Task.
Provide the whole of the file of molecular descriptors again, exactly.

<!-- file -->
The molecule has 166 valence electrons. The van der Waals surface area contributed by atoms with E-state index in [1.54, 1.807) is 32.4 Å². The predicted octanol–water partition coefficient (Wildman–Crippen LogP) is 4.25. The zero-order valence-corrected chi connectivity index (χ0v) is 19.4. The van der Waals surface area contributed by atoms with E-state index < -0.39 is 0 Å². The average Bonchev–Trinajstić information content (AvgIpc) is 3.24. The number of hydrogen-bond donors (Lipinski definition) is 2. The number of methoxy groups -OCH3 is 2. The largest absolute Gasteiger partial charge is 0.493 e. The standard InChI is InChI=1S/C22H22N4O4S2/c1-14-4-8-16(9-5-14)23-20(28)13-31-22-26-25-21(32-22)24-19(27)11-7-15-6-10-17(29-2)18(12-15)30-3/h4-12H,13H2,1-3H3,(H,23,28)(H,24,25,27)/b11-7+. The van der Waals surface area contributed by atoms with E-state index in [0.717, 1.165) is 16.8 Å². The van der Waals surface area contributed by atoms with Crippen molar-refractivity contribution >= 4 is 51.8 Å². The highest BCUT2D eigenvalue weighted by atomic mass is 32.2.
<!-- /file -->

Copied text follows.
The molecule has 166 valence electrons. The van der Waals surface area contributed by atoms with E-state index in [1.54, 1.807) is 32.4 Å². The predicted octanol–water partition coefficient (Wildman–Crippen LogP) is 4.25. The zero-order valence-corrected chi connectivity index (χ0v) is 19.4. The van der Waals surface area contributed by atoms with E-state index < -0.39 is 0 Å². The average Bonchev–Trinajstić information content (AvgIpc) is 3.24. The number of hydrogen-bond donors (Lipinski definition) is 2. The number of methoxy groups -OCH3 is 2. The largest absolute Gasteiger partial charge is 0.493 e. The standard InChI is InChI=1S/C22H22N4O4S2/c1-14-4-8-16(9-5-14)23-20(28)13-31-22-26-25-21(32-22)24-19(27)11-7-15-6-10-17(29-2)18(12-15)30-3/h4-12H,13H2,1-3H3,(H,23,28)(H,24,25,27)/b11-7+. The van der Waals surface area contributed by atoms with E-state index in [0.717, 1.165) is 16.8 Å². The van der Waals surface area contributed by atoms with Crippen molar-refractivity contribution >= 4 is 51.8 Å². The highest BCUT2D eigenvalue weighted by atomic mass is 32.2.